When it comes to intermodal operations, Jon Urban, Executive VP of Operations at ContainerPort Group, Inc. is quite literally in the middle of it all – both in terms of operations and the country itself. ContainerPort (CPG) is based in Cleveland while Urban is based in Chicago. CPG has a wide range of services that include trucking and terminal operations with a focus on international freight. It is also worth noting that CPG is part of the Cleveland-based transportation conglomerate, World Group, which includes a number of complimentary companies to CPG, such as World Shipping, Inc., UWL, World Distribution and Services.

For CPG the container drayage segment of intermodal – moving freight in and out of terminals – is one of the main lines of business and the company has a sizeable reach. As Urban, who oversees all the trucking and field operations for CPG, explained in an interview with the AJOT, “Basically if you draw a line right down the middle of the United States, we have every major city east of there. Currently, asset-wise, we go about as far west as Kansas City to Dallas, so right in the middle of the United States. We’ve got 27 ContainerPort locations, but also, we have nine Middle Bay Transportation [agency brand] locations. We’ve currently got three Bristol Transportation locations. We’ve got five Dedicated locations. There’s well over 40, probably closer to 50 site locations that are managed by ContainerPort operations.”

Reducing Driver Turnover

CPG largely deploys the “owner-operator” or “independent operator” model, so keeping a steady stable of drivers is a key component of the operation. And over the last two years, as the country was coming out of the COVID-19 pandemic, pent-up demand and snarls in the supply chain put pressure on seating drivers. When asked about the current driving situation and what it looked like going forward, Urban was candid saying, “We had a difficult end of ‘21 and early ‘22. However, we have made some significant adjustments and improvements in our recruiting departments… We’ve actually netted over 300 independent contractors, up since April of this year…we’re approaching 1,500, and we’ve had some rapid growth over the past two quarters... in January, we were about 1,100 trucks…spot rates were up across the nation. The capacity was tight. So, independent contractors took the risk to go out and get their own authority and try to start their own companies. We saw a lot of that.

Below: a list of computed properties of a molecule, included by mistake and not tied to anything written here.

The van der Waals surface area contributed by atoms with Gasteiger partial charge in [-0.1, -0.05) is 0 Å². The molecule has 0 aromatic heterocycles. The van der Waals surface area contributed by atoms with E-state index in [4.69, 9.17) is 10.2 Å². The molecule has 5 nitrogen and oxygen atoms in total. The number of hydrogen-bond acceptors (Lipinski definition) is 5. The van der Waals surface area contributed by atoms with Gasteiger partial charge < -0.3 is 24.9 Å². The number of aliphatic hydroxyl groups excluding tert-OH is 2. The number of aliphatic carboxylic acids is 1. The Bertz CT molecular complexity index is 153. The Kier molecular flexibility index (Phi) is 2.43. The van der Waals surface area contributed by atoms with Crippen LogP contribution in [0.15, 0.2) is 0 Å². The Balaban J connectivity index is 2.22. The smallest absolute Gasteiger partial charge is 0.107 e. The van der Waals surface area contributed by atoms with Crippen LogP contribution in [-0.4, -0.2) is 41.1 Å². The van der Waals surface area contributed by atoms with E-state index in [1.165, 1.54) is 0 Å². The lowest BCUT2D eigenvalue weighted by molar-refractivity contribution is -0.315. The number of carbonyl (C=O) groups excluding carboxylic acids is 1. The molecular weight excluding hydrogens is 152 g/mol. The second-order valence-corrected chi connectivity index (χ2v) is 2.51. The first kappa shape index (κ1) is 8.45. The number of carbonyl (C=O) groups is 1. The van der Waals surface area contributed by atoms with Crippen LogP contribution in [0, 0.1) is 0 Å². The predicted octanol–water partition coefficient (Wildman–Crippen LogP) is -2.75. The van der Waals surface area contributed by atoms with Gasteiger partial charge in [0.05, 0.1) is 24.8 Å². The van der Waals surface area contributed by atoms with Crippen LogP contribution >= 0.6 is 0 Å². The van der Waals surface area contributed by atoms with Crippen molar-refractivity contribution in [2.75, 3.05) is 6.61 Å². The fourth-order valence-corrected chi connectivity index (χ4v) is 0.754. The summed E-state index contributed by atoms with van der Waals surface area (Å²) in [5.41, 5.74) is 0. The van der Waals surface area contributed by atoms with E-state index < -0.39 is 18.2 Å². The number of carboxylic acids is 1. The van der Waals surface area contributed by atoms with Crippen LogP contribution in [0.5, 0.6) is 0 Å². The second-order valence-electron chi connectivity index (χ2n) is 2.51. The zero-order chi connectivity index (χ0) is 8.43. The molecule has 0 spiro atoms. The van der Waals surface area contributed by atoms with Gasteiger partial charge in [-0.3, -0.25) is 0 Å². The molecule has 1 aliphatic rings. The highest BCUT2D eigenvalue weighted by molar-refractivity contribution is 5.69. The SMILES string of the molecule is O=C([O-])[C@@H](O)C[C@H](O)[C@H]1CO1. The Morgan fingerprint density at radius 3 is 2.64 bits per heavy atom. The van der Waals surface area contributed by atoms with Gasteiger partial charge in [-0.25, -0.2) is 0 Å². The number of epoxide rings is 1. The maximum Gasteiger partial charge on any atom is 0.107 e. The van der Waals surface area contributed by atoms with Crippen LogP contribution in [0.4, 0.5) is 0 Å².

As stock market rates kind of fell and the market started to self-correct, we saw a lot of those drivers returning. We saw a lot of new drivers head in our direction. In my opinion, when the market softens, independent contractors tend to flock toward more stable companies. In a softer market [drivers tend to move] to a larger organization, the peaks and valleys aren’t as significant. Really, the bigger, larger organizations have a bigger customer base and more contracted business… That’s all aiding in our success over the past two quarters.…

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